Sunday, June 14, 2015

Let's Review Those SBAC Promises from OSPI

Thanks to Ann Donovan for this.

From OSPI's Smarter Balanced Top 10 Reasons Why Washington is Making the Switch 

In the "who says" category - #1
Washington’s new state learning standards in English language arts and math (Common Core) are designed to prepare students for career, college, and life.

In the "what the heck does this mean" category - #3
The Smarter Balanced Assessment Consortium took advantage of each member state’s technical, practical, and political expertise to ensure a blend of everyone.

In the "liar, liar" category - #4
Quicker results - Individual scores will be available within three weeks of a student completing the summative tests.

In the "show me the numbers" category - #6
Less expensive - The state is allegedly saving $6M a year.

In the "show me the numbers/define 'involvement' " category - #7
Teacher involvement -From developing test items, to setting achievement levels, to vetting Digital Library materials, Washington teachers have been involved every step of the way.
In the "results may vary or "adjust" category - #8
Proficiency rates will be lower at first than what we’re used to. That doesn’t mean students have “failed.” As students adjust to the college- and career-ready standards, results will improve.
I'll remind everyone that we put a man on the moon (and brought him) back. Before anyone else in the world. With our crummy old standards.

In the "if this, then that" category - #9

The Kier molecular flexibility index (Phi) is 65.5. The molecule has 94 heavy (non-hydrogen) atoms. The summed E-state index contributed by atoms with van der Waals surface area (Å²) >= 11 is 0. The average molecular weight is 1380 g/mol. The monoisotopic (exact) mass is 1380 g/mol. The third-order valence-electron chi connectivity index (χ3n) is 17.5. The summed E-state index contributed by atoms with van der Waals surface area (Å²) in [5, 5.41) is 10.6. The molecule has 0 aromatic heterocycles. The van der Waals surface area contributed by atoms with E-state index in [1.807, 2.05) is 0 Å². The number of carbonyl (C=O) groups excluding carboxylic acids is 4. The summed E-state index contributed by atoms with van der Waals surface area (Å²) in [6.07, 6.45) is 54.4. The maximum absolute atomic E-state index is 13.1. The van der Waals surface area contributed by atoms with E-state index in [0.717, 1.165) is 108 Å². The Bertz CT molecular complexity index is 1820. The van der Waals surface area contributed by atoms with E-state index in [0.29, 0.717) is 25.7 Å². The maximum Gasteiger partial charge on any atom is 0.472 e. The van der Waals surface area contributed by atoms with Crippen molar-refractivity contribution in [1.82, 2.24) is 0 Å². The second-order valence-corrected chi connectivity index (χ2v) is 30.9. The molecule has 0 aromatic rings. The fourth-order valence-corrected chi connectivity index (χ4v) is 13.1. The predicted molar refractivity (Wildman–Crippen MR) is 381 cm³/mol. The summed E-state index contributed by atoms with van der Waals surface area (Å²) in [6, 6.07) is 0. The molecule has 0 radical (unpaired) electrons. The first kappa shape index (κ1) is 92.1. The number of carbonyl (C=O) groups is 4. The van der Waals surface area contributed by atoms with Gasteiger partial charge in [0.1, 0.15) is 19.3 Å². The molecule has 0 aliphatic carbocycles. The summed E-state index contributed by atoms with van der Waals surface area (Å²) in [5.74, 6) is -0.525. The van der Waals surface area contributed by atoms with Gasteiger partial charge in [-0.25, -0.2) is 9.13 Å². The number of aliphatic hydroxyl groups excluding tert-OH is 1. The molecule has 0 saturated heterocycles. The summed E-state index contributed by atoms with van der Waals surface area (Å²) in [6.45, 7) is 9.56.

Computer adaptive - These tests present an individually tailored set of questions to each student and can quickly identify which skills students have mastered.
Yes but how much time, space and computer costs does this "computer adaptive" test take? And how come parents won't see these test results before the end of the summer?

In the "let's see how long this lasts" category - #10
Connection to higher ed - Washington’s public universities, colleges, and community colleges will use a student’s Smarter Balanced scores for course-level placement.

I think they should have let the 10 Top List be David Letterman's domain.

3 comments:

Anonymous said...

Oh my... the Top reason is missing from this list.

because the Gates Foundation decided you all will do this and Arne Duncan bullied states into this. .... and then our legislators said Yes Master.

-- Dan Dempsey

Anonymous said...


Where is all the rigor that everyone keeps talking about? It has been two years and we have yet to see any writing come home with teacher comments. What happened to testing content? This year we have only seen math and some spelling tests come home. No science. No writing. No social studies. We are very disappointed with the shift from content to skills for these Standarized Tests.

-nh.

Anonymous said...

Thinking about OSPI and Common Core leads us to Arne Duncan and his refusal to grant WA an NCLB waiver because WA State does not require VAM (Value Added Measures) in teacher evaluation. {Translation from Ed Speak - using student test scores to evaluate teachers}

In the June 16th NY Times appears "How to Grade a Teacher"

=> HOW TO GRADE A TEACHER

Grading of teachers is yet another reason for OSPI's pushing of Common Core, it fits with the big plan to evaluate teachers.

-- Dan Dempsey